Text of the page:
“Jesus came to Samaria in a town called Sychar, near the plot of ground Jacob gave to his son Joseph. Jacob’s well was there, and Jesus, tired as he was from the journey, sat down by the well. It was about noon. When a Samaritan woman came to draw water, Jesus said to her, “will you give me a drink?” The Samaritan woman said to him, “you are a Jew and I am a Samaritan woman. How can you ask me for a drink?” Jesus answered her, “if you knew the gift of God and who it is that asks you for a drink, you would have asked him and he would have given you living water.” (John 4:5-10)
The Philippines, for the last 50 years, is a leading nation in sending its own people as migrant workers overseas. Joblessness, or the lack of adequate employment, in the country has triggered the diaspora of millions of Filipinos to many parts of the world.
This diaspora now counts to 15 million overseas Filipino workers (OFWs) or about 10% of the country’s population and approximately a third of the country’s labor force. They are employed as domestic workers, medical assistants, construction workers, maritime workers, information technology experts, among other kinds of jobs, in Europe, the Middle East, East Asia, Australia and North America.
Data from the Department of Labor and Employment (DOLE) state that under President Benigno Simeon Aquino, the number of OFWs leaving the country has increased. From the 2,500 Filipinos leaving the country everyday in 2009, deployment abroad jumped to 6,092 daily in early 2015.
For the last three decades, more women are leaving the country. They are mostly employed as household workers, where they are vulnerable to exploitative working conditions. This reflects a gender shift in the nature of labor migration compared to the 1970s, where mostly male Filipinos left the country to work in construction firms.
Another recent development is the increase in number of Filipino sea-based overseas workers. The Philippines is now the biggest provider of seafarers to international shipping companies. Seafarers compose a special sector of OFWs sailing the global waters on foreign ships and primarily working as deck hands, cabin cleaners, engine room machinist and oilers, and cooks aboard tankers, cargo ships and luxury cruises.
Estimated at around 400,000, the Filipino seafarers is a major sector of OFWs that contribute to Philippine economy and to global trade. In 2014 alone, the Bangko Sentral ng Pilipinas said seafarers’ remittance reached $5.6 billion. However, Filipino seafarers are hired for contractual and temporary employment, receive low wages and suffer from poor labor and safety standards aboard foreign ships. They suffer from unfair labor practices and exploitation and left with almost no protection at all from the Philippine government.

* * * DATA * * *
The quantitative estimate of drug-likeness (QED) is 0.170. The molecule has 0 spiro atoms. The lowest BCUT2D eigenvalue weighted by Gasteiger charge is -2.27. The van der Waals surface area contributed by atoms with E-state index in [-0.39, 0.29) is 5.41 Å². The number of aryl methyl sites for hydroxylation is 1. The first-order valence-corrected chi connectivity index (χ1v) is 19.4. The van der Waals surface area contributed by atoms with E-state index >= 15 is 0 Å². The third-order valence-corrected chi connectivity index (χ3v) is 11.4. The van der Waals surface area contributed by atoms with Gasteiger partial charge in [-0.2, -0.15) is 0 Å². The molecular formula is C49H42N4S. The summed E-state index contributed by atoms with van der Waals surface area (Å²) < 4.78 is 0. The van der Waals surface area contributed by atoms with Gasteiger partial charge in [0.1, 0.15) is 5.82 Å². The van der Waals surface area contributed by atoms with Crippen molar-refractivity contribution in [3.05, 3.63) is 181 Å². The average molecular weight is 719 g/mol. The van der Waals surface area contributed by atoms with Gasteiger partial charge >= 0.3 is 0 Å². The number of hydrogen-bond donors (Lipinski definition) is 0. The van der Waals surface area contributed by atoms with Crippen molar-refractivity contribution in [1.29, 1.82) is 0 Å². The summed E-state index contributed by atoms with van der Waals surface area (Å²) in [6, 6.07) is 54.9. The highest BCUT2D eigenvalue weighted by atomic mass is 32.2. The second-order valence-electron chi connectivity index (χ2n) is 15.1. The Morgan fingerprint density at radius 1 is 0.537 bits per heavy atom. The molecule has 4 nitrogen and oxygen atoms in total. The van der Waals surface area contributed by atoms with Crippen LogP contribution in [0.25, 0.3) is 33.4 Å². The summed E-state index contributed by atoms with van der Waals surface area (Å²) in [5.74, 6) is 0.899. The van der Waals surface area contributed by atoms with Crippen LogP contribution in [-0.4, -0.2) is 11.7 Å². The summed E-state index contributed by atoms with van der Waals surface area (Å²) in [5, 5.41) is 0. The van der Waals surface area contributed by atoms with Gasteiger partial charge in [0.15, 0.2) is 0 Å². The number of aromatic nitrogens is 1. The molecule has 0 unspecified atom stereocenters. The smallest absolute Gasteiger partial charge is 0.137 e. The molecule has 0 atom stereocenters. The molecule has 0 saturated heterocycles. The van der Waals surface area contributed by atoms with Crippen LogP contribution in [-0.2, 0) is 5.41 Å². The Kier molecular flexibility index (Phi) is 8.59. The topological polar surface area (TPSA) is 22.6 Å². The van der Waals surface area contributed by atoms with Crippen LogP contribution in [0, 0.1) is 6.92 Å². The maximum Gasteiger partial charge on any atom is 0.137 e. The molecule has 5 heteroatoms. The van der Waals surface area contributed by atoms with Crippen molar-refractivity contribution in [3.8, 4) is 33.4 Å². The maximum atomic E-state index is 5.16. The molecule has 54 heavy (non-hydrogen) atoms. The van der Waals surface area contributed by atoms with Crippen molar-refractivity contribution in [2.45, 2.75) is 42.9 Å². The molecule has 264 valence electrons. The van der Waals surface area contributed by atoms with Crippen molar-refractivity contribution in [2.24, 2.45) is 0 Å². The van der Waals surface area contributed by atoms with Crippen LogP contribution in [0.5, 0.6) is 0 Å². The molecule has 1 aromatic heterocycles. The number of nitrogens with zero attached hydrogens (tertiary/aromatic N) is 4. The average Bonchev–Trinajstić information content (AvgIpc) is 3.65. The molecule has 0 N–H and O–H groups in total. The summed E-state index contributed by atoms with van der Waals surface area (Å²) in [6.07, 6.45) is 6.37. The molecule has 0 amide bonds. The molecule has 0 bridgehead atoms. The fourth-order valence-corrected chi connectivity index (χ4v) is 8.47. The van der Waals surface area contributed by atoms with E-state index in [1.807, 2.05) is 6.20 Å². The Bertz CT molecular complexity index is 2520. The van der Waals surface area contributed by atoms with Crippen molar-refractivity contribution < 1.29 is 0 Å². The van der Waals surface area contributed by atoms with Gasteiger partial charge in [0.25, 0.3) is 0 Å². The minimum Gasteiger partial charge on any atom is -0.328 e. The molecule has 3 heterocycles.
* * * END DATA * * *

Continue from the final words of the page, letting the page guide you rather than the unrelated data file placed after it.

Instead of addressing the roots of labor migration, the government institutionalized exporting its own people and is now a major economic policy of the state.
OFW remittance greatly contributes to the growth of the Philippine economy. The Bangko Sentral ng Pilipinas noted the growth of 6.2 percent increase in OFW remittance in 2014 at the all-time high of $26.93 billion, breaking the previous record of of $25.35 billion posted in 2013.
For this, OFWs were hailed as “modern-day heroes” for keeping the country’s economy afloat at the expense of leaving their families behind to work overseas. But despite their contributions, the state provided inadequate support to OFWs. Migrante International, a global alliance of migrant Filipinos, has long complained of “government’s neglect and incompetence.”
Migrante International said “series of executions of OFWs on death row, the biggest number so far under one regime, are glaring examples of just how insincere, insensitive and inept the Aquino government is in upholding and securing the protection and welfare of our workers overseas, while ironically also showcasing a more blatant and unapologetic labor export policy that exploits our OFWs’ cheap labor and influx of remittances but sadly offers them nothing in return, especially in times of need.”
Migrante International documented 123 OFWs on death row and at least 7,000 in jail, many of whom were arrested, detained and go through court proceedings without an embassy-retained lawyer or no lawyer at all. OFWs, as a result, are deprived of due process and go straight to jail without any legal assistance from the Philippine government.